Tomorrow, I begin a new job. I know it will be filled with opportunities to make a difference, opportunities to utilize my skills and knowledge, opportunities to learn new things that will stretch and challenge me. And, I know I will have opportunities to share God's love with the people I will be working with. It is my prayer that I am able to be a vessel that God will use to make a difference in someone's life. I would not have been ready for this in quite the same way six months ago.

I am a little apprehensive, a little scared and, a little bit tired. Tonight, though, I'm just going to let go of all this for a while and let my mind rest of worry over all of the "what ifs". All the badgering self-talk that defeats me of the joy of living where I am - right now!

Tomorrow - a new day, a new beginning full of new opportunities. Pretty sweet.

Saturday, July 17, 2010

A Beacon of Love

Joe and I belong to a special community of believers that attend St. Michael’s Episcopal Church. 
Joe and I first visited St. Michael’s six years ago and it was an interesting experience. Joe was raised Catholic and I was raised Southern Baptist. How we ever ended up being married is truly a wonder. But, God knew our hearts better than we did and chose to help us find one another.
While we were dating, we visited many different churches of many different  denominations. We both knew that we had to ground our marriage in a place where we would be surrounded by love and nurtured by prayer - a place where we could grow together in God’s love. Yet, we also were pretty firmly rooted in our own faith traditions - not so much theologically and more, perhaps, in the way we were taught to express ourselves. Joe is much more conservative and I, on the other hand, have no quarrel with offering a hearty Amen and tapping my foot and clapping my hands to a good Gospel tune.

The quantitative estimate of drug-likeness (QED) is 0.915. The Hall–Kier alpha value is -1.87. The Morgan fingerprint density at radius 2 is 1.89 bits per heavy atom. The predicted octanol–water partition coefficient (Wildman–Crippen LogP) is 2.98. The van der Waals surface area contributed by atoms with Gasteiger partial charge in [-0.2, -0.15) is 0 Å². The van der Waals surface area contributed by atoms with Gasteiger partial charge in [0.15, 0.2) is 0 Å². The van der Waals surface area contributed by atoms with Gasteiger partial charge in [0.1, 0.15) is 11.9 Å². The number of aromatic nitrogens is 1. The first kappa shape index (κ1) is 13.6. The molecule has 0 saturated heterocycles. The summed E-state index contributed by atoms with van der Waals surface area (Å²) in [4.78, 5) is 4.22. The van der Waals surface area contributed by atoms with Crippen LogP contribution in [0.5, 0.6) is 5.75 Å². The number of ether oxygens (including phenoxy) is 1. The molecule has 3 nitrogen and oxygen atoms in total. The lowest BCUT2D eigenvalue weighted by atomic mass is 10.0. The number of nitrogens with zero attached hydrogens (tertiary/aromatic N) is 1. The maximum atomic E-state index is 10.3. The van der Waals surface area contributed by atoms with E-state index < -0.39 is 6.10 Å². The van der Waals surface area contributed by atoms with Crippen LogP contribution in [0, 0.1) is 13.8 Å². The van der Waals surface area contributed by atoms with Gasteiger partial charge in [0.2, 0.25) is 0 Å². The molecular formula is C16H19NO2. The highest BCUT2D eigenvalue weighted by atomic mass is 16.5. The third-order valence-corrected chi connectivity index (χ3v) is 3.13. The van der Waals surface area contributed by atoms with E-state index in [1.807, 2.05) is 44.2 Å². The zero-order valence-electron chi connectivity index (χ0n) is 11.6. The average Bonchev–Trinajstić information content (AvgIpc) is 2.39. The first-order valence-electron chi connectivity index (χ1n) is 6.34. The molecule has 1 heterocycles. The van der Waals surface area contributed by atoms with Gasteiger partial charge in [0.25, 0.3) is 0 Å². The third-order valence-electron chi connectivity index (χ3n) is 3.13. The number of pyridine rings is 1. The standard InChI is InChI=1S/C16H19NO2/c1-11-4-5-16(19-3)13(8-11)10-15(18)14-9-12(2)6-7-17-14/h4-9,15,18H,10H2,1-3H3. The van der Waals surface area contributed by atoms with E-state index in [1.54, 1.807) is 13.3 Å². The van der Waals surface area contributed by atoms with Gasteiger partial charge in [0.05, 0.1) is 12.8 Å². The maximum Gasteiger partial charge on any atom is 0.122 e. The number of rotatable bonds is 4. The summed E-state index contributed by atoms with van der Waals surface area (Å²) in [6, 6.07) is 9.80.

Joe quietly refused to really get involved in a Baptist church and I, on the other hand, flatly and loudly refused to go to the Catholic church. So silly, really. We each had our reasons for standing firmly on the principles we thought we needed to defend. However, we both knew this situation was not healthy for us. So, we found ourselves at St. Michael’s. Again, God knew our hearts better than we did. I’m always amazed by that.
I’m telling you this little church is a beacon of Love. Not many realize it - not even many members of our own congregation. One of the things that completely astounds me is how freely and easily the people of our congregation love each other and love the Lord. It happens every day and in the most ordinary ways.